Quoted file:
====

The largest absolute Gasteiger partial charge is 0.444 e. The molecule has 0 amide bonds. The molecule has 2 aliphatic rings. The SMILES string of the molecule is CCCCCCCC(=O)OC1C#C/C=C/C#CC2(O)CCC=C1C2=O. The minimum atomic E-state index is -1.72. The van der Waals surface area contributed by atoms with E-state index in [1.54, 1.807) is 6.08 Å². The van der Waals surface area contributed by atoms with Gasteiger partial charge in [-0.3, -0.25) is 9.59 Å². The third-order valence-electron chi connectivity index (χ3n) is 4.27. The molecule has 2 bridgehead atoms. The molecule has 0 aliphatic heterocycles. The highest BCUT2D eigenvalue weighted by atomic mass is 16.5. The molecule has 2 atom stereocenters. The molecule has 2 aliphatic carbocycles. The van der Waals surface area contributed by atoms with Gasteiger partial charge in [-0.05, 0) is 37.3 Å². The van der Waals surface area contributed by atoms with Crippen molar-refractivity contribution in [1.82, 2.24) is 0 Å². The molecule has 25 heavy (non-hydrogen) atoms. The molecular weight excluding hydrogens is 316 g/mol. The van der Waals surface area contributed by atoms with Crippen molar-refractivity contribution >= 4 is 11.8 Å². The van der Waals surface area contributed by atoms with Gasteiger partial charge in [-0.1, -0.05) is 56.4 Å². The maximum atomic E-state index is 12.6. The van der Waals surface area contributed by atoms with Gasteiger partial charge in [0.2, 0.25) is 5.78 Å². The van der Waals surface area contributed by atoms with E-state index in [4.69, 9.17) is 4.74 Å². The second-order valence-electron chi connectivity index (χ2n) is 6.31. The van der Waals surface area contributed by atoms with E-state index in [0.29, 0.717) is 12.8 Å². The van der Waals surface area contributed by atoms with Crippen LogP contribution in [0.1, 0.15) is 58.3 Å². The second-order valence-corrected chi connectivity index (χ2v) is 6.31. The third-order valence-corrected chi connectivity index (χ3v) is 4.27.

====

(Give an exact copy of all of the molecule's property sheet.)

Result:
The largest absolute Gasteiger partial charge is 0.444 e. The molecule has 0 amide bonds. The molecule has 2 aliphatic rings. The SMILES string of the molecule is CCCCCCCC(=O)OC1C#C/C=C/C#CC2(O)CCC=C1C2=O. The minimum atomic E-state index is -1.72. The van der Waals surface area contributed by atoms with E-state index in [1.54, 1.807) is 6.08 Å². The van der Waals surface area contributed by atoms with Gasteiger partial charge in [-0.3, -0.25) is 9.59 Å². The third-order valence-electron chi connectivity index (χ3n) is 4.27. The molecule has 2 bridgehead atoms. The molecule has 0 aliphatic heterocycles. The highest BCUT2D eigenvalue weighted by atomic mass is 16.5. The molecule has 2 atom stereocenters. The molecule has 2 aliphatic carbocycles. The van der Waals surface area contributed by atoms with Gasteiger partial charge in [-0.05, 0) is 37.3 Å². The van der Waals surface area contributed by atoms with Crippen molar-refractivity contribution in [1.82, 2.24) is 0 Å². The molecule has 25 heavy (non-hydrogen) atoms. The molecular weight excluding hydrogens is 316 g/mol. The van der Waals surface area contributed by atoms with Crippen molar-refractivity contribution >= 4 is 11.8 Å². The van der Waals surface area contributed by atoms with Gasteiger partial charge in [-0.1, -0.05) is 56.4 Å². The maximum atomic E-state index is 12.6. The van der Waals surface area contributed by atoms with Gasteiger partial charge in [0.2, 0.25) is 5.78 Å². The van der Waals surface area contributed by atoms with E-state index in [4.69, 9.17) is 4.74 Å². The second-order valence-electron chi connectivity index (χ2n) is 6.31. The van der Waals surface area contributed by atoms with E-state index in [0.29, 0.717) is 12.8 Å². The van der Waals surface area contributed by atoms with Crippen LogP contribution in [0.1, 0.15) is 58.3 Å². The second-order valence-corrected chi connectivity index (χ2v) is 6.31. The third-order valence-corrected chi connectivity index (χ3v) is 4.27.